How sweet victory left a bitter taste

June 28, 1996

Val Goulden is not famous or powerful but as a lecturer she won an industrial tribunal. Did this make her fair game for a tabloid investigation? Francis Beckett reports. Like journalist Polly Toynbee, college lecturer Val Goulden knows what it is like to have Daily Mail reporters rooting about in her private life. After a series of visits to friends and relations, including her former husband's elderly mother and her partner's 16-year-old son, the paper printed two articles she found extremely unpleasant.

A media studies lecturer, she was able to put the incident to use in her media studies classes at Halton College of Further Education in Cheshire. "I showed a group of mature students my original statement and asked them, as an assignment, to compare it with the hysterical article the Mail printed. But it was a painful exercise for me," she says.

Ms Goulden seems a strange subject for a newspaper investigation. She is not famous or powerful. But the Mail reported that she won an industrial tribunal and that she appeared to bring "a feminist slant" to "almost every aspect of her teaching" - an allegation she denies. Mail reporter Andrew Loudon, explaining his investigation, said that "the evidence from the tribunal suggested she was the epitome of political correctness, and this made her an interesting person". "Standard journalistic enquiries" were made to check on her background, he said, adding that "she made her background fair game by going to an industrial tribunal".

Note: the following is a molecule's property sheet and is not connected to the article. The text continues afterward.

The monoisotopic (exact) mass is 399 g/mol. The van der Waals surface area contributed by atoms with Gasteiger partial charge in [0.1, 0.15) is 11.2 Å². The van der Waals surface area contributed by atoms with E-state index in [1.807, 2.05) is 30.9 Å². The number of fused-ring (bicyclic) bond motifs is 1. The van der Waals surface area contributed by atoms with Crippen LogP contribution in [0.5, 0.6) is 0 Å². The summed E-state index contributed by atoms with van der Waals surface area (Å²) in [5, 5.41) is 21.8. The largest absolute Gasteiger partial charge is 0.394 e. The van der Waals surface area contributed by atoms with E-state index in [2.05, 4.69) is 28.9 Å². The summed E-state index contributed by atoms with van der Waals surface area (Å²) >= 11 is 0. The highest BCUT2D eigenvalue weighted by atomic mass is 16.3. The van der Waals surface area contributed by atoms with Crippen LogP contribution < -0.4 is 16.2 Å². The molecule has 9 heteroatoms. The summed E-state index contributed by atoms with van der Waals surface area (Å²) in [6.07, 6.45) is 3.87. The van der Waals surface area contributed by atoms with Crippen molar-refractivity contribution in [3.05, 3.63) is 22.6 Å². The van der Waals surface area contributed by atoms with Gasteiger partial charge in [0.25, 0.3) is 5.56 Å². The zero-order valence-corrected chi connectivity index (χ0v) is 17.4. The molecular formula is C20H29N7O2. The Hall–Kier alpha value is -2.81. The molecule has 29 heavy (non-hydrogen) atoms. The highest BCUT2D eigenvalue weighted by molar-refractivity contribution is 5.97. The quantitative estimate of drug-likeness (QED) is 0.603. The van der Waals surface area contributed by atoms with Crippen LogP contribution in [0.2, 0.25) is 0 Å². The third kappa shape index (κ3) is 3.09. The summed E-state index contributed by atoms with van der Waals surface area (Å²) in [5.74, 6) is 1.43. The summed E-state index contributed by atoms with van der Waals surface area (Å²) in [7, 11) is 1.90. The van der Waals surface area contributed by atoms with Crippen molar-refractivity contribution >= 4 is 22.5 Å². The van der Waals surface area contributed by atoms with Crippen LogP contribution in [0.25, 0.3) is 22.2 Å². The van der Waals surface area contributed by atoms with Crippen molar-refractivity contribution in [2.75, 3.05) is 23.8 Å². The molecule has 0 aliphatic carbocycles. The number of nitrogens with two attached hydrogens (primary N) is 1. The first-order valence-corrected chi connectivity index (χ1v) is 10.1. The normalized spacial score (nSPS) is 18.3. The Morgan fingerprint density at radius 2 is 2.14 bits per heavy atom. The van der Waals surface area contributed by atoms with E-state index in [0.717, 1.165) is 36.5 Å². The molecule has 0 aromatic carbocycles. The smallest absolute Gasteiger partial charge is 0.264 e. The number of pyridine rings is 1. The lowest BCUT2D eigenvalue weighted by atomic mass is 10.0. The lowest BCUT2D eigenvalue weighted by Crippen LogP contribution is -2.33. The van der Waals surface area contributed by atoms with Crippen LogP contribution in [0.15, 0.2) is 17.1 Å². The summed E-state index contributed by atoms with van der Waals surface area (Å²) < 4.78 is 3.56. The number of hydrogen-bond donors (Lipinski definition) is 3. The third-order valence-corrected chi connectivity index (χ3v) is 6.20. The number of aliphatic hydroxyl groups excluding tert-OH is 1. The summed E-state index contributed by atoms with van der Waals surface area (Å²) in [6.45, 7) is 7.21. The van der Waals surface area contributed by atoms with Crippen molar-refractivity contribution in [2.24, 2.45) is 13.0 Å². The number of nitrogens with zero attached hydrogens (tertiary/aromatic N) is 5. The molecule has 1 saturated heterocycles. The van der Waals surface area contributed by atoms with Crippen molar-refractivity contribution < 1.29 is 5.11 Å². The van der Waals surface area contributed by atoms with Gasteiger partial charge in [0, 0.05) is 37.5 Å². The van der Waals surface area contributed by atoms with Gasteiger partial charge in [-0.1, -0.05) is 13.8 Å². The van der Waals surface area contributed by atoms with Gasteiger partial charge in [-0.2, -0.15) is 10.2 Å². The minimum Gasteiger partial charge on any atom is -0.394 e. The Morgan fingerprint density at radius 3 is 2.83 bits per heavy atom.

Goulden's troubles began when one of her A-level students, Steven McIntyre, wrote a note about her teaching on a student assessment form. "Being a male I felt I was being intimidated and felt like I wasn't able to add to any debate or argument . . . I felt like I was being made to feel ashamed of being a man . . . I think she was using the course to dictate and indoctrinate her own personal views and opinions and also to get out her own hatred of men. Like all feminists I think she became one because she hasn't got a clue how to handle men."

College principal Martin Jenkins took the criticism seriously, and set up a formal enquiry headed by his deputy which interviewed all media studies students in Mr McIntyre's group. This failed to find any evidence against Goulden apart from the fact that she once wrote "sexist pig" in the margin of another student's essay. Colleagues say she has a relaxed relationship with her students, who, they thought, would have taken that as gentle humour. Nonetheless the college decided that her lectures should be monitored for a year for "ideological bias".

Goulden complained to an industrial tribunal, which quashed the plan in March last year. There was no evidence that there was anything wrong with her teaching, it said. She had given evidence against the college at a colleague's earlier industrial tribunal. "That, we find, coloured what happened subsequently," said the tribunal. And that was the end of the matter.

Except that soon after the tribunal verdict, her worried next door neighbour looked in. A Daily Mail reporter called Andrew Loudon had called to ask about Val. "She's divorced, isn't she?" (Yes, she is). "Single parent, isn't she?" (Yes, she is).